This week the 30 eggs I had in the incubator were due to hatch. Those who follow me on Twitter know that I ended up with five chicks. Well, a sixth one hatched yesterday. Out of 30 eggs that’s not a really good hatch rate.
The eggs broke down as follows: 20 eggs from my chickens, 10 from an eBay auction I won. (Here’s a link. Hatching eggs are big business on eBay, and the reason why I wanted to test my egg fertility to see if I could sell mine.)
One of the things that’s important to do is to open the unhatched eggs to see what happened. My egg candler didn’t arrive until Wednesday (oops!) so I couldn’t candle them in progress like you should. Of the 10 shipped eggs, the 9 unhatched ones were clear. That means either they weren’t fertile to begin with or got “scrambled” during shipping. I can’t say for sure, and they were packed well, so it’s one of those things. Shipped eggs are always a gamble.
Of my eggs, heartbreakingly 6-8 of them had formed, unhatched chicks. Something went wrong during incubation. The rest had started to develop and stopped. Again, something happened.
My incubator is affectionately called “Frakenbator” because the replacement “windows” are too large and duct taped on. My guess is the “Franeknbator” needs help. We had very yo-yo temperatures, so it’s possible things weren’t the steadiest in the room (ambient temperature should be 68-75 for still air incubators to work well), as the old trailer doesn’t hold heat or cool off very easily. (I keep the furnace at 65, ac at 76 when I’m in the office cabin, so it’s possible that played a role. Oops!)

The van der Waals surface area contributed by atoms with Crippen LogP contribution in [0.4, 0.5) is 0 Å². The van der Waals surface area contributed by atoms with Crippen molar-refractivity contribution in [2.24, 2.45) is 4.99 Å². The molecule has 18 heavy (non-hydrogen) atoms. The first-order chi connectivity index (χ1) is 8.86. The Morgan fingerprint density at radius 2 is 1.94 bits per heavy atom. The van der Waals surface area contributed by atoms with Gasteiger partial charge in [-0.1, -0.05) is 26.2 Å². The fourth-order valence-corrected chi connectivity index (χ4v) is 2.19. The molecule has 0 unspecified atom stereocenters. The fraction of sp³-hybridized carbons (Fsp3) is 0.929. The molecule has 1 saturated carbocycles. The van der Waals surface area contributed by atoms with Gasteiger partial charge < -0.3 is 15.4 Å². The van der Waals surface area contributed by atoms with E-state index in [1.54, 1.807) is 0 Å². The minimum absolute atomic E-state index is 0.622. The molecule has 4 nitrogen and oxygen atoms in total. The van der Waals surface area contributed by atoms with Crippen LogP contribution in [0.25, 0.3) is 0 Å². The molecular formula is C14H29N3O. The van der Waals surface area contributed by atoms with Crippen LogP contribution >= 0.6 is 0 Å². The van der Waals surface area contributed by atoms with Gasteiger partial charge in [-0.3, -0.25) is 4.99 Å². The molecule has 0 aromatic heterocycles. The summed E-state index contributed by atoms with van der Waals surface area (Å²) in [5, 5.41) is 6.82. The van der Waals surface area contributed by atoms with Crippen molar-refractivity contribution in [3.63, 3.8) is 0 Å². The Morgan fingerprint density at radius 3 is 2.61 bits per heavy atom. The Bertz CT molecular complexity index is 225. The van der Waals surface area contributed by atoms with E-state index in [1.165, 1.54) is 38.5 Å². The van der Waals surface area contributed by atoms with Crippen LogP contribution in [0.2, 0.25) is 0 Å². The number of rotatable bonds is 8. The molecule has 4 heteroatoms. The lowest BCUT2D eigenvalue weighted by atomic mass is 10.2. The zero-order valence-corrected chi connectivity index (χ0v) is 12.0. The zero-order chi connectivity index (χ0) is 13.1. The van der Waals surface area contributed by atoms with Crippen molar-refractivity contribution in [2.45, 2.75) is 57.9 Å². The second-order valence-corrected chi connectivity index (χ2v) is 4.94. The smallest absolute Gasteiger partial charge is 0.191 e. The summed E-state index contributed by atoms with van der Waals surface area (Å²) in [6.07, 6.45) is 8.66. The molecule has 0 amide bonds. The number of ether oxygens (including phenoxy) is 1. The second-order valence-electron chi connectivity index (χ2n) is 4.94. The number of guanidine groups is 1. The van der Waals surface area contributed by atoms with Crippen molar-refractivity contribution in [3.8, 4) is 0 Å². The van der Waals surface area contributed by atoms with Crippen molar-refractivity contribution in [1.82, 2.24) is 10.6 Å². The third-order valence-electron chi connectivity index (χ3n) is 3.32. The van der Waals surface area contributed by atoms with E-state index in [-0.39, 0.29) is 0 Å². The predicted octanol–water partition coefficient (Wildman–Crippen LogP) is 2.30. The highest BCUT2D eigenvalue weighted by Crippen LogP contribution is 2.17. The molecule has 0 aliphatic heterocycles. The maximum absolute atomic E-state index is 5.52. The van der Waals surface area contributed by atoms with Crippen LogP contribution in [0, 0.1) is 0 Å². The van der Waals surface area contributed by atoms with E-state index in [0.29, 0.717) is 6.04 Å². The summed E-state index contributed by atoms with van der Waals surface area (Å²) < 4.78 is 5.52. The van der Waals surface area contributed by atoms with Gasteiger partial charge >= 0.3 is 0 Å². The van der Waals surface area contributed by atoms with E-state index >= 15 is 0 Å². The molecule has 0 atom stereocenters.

So that’s going to be a video series for my supporters! My decision? Instead of getting an entirely new incubator, because the electronics/heater are good. I’m going to settle the windows in recessed grooves as they should be and I’m going to put in a fan kit (~$40) to turn it from a still air to a circulated air incubator since those hold temperatures better. Then, I’ll put some more of my eggs in and see what happens.
I have 6+ roosters with my girls, and let’s just say with the amount of “action” I see in the chicken yard there were rightly so very few unfertilized eggs in the bunch.
What will my supporters get? I’ll document step-by-step the renovation of the Frankenbator. I’ll also document the egg incubation process from setting to hatching. It’ll probably take me a couple of weeks to get the fan kit, so things will start then.